“This move was not reflective of our record. If our record was reversed and it made sense for us we would have still done it,’’ Holmes said during Wednesday’s practice “It wasn’t anything of that nature, it made sense for us and we’ll move forward with it.’’

Hockenson, a 2019 first-round pick, had 26 catches for 395 yards and three touchdowns in the first seven games.

“I think that we’ve proven that our offense can score a lot of points, I’m sure he was a part of it. But the deal would have made sense, it was not based on record whatsoever,’’ Holmes reiterated. “I think it was a good deal for the future of our team and that’s my job, I’ve always got to have a laser focus on the current and also the future.’’

Holmes said this is not a sign that the team has given up on the season after losing five straight games.

“We’re working hard every single day to win as many games as possible. We’ve still got 10 games left and that’s what we’re working hard to do,’’ Holmes said. “Just because we’re in that phase of rebuilding doesn’t mean we can’t go out and work as hard as we can and win some games.’’

He said it is archaic thinking that trading in the division is a bad thing.

“When we make these kinds of decisions I’m totally at peace. T.J. is a good football player and the next time we play him he’ll still be a good football player, he’ll make a play or make some plays and score a touchdown or whatever he does. The camera will be in my face, I’ll look at it and wave,’’ Holmes said.

Hockenson is in the fourth year of his rookie deal. The Lions picked up his $4.9 million fifth-year option, putting him under contract through 2023. He is eligible for an extension.

Holmes said that many factors went into the trade decision and wo9rking on an extension for Hockenson was just one of them.

The GM also thanked Hockenson for his contributions to the team.

“I want to publicly express my appreciation for everything T.J. did for us. We’ve had a great relationship since I’ve been here. I wish him all the best, besides when we’re playing him, going forward,’’ Holmes said.

(Up next: Packers (3-5) at Lions (1-6) at 1 p.m. on Sunday, Nov. 6)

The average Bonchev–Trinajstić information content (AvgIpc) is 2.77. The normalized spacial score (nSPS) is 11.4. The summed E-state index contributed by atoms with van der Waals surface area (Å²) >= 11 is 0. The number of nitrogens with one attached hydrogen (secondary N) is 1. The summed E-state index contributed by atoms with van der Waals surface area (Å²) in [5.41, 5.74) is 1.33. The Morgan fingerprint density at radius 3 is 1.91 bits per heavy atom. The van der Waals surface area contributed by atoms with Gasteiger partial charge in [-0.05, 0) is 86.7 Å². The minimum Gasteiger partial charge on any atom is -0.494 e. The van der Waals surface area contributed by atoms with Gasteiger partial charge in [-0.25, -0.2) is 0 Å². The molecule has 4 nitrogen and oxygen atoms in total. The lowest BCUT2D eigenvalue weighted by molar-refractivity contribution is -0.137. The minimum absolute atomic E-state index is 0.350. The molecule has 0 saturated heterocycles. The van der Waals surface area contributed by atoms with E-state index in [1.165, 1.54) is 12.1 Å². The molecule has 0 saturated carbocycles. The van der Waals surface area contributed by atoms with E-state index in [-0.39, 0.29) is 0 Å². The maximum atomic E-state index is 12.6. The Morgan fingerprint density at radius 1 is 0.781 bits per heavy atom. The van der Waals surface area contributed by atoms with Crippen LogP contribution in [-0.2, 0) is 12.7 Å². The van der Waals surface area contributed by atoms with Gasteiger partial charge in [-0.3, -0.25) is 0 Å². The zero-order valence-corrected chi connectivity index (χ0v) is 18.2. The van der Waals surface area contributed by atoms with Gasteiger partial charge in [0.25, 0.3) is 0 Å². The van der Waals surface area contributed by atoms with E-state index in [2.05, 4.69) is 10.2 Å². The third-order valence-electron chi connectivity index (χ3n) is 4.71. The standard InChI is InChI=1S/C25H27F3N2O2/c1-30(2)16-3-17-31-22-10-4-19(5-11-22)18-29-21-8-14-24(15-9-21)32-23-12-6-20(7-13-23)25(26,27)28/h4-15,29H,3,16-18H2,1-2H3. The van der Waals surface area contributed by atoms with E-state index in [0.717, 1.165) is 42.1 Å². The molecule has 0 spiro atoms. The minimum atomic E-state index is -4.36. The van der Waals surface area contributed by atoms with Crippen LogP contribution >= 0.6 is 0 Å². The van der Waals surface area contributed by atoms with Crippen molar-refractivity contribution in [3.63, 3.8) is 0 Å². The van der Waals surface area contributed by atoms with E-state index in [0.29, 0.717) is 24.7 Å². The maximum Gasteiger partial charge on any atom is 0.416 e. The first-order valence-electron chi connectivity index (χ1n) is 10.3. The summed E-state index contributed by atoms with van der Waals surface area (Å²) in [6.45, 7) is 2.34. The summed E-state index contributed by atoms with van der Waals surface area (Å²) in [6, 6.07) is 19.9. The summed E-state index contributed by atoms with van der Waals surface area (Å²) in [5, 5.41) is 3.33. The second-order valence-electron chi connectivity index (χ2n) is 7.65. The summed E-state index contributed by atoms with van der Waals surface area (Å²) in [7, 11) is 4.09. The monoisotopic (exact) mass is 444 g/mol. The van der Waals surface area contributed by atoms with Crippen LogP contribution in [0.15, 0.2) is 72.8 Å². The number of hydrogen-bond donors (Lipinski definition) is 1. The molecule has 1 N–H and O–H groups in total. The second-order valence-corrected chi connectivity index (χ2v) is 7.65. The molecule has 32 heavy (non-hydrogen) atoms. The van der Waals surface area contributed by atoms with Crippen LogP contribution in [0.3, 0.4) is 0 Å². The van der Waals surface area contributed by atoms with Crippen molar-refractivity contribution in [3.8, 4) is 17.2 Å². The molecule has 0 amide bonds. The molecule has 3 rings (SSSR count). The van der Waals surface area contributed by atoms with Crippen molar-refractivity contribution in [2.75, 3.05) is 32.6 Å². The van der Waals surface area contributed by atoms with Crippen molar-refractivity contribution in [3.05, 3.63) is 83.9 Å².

Lions coach Dan Campbell: No time to panic after loss to Vikings

ALLEN PARK — Dan Campbell admits his mistakes, but on Monday said he has no reason to panic following the 28-24 loss at Minnesota on Sunday.

The Lions dropped to 1-2 and will face the Seattle Seahawks (1-2) at Ford Field on Sunday.

On Sunday, the Lions were up two scores with 8 minutes left and could not finish.

“Listen, I get the road that everybody’s been down. Listen I’m not sweating it, I’m not sweating it and this team is not sweating it. We’ve got a long season,’’ Campbell said on Monday. “You look throughout this league,it happens this way every year. I feel like what happens early in the season, it really molds who you are going to be as the season goes on and late in the season.

“Those that can endure the adversity of the season, the ups and downs, and just stay in the race are the ones that have success,’’ the coach added.

In his first season the Lions finished 3-13-1 and didn’t win their first game until Dec. 5. They haven’t won a road game under Campbell.

On fourth-and-4 at the Vikings 36-yard line late  in the game, Campbell called for a 54-yard field goal attempt rather than to try for the first down.

“Before that point we had some chances to close that game out offensively that we didn’t capitalize on,’’ Campbell said. “At the end of the day when you look at all three units, what was the unit that was going to give you the best chance to win that type of game and it was offense. I thought (Jared) Goff was throwing the ball well, we were protecting well. That’s the way we should’ve gone.’’

Still he said he had confidence that Austin Seibert could make that kick even though he had missed his first attempt on Sunday.

“I would be willing to give him another go. If I didn’t feel that way I wouldn’t have let him kick at the end of the game. I know he missed the first one, but he came back and made the second one,’’ Campbell said. “So I felt like he’d make this and it didn’t work out, but yeah. Now, full disclosure, he’s a little bit sore today so we’ll see what happens with him.’’

Center Frank Ragnow wasn’t clear on whether he was surprised they went for the field goal on that fourth down. 

“I try to just stay in my lane, just try to execute my job. You’d love to go for it, but hindsight is everything,’’ Ragnow said. “To be honest, us as players, us as an offensive line, at the end of the game we shouldn’t have been put in that position. We should have been way more clean up front, a lot better execution all around, me especially. We shouldn’t even put coach in that position. We should’ve closed the game out before that.’’

NOTES: Safety Tracy Walker tore his Achilles on Sunday and will be out for the rest of the season. Campbell called it a “significant loss” and said they haven’t decided on how to replace him. He’s inclined to keep Will Harris, a safety turned cornerback, at cornerback … Campbell also said D’Andre Swift’s shoulder injury could keep him out this week, but nothing for certain yet. The Lions have a bye after the Seattle game so sitting Swift could give him extra time for healing and rest.

(Up next: Seattle Seahawks (1-2) at Lions (1-2) at 1 p.m. on Sunday, Oct. 2, at Ford Field.)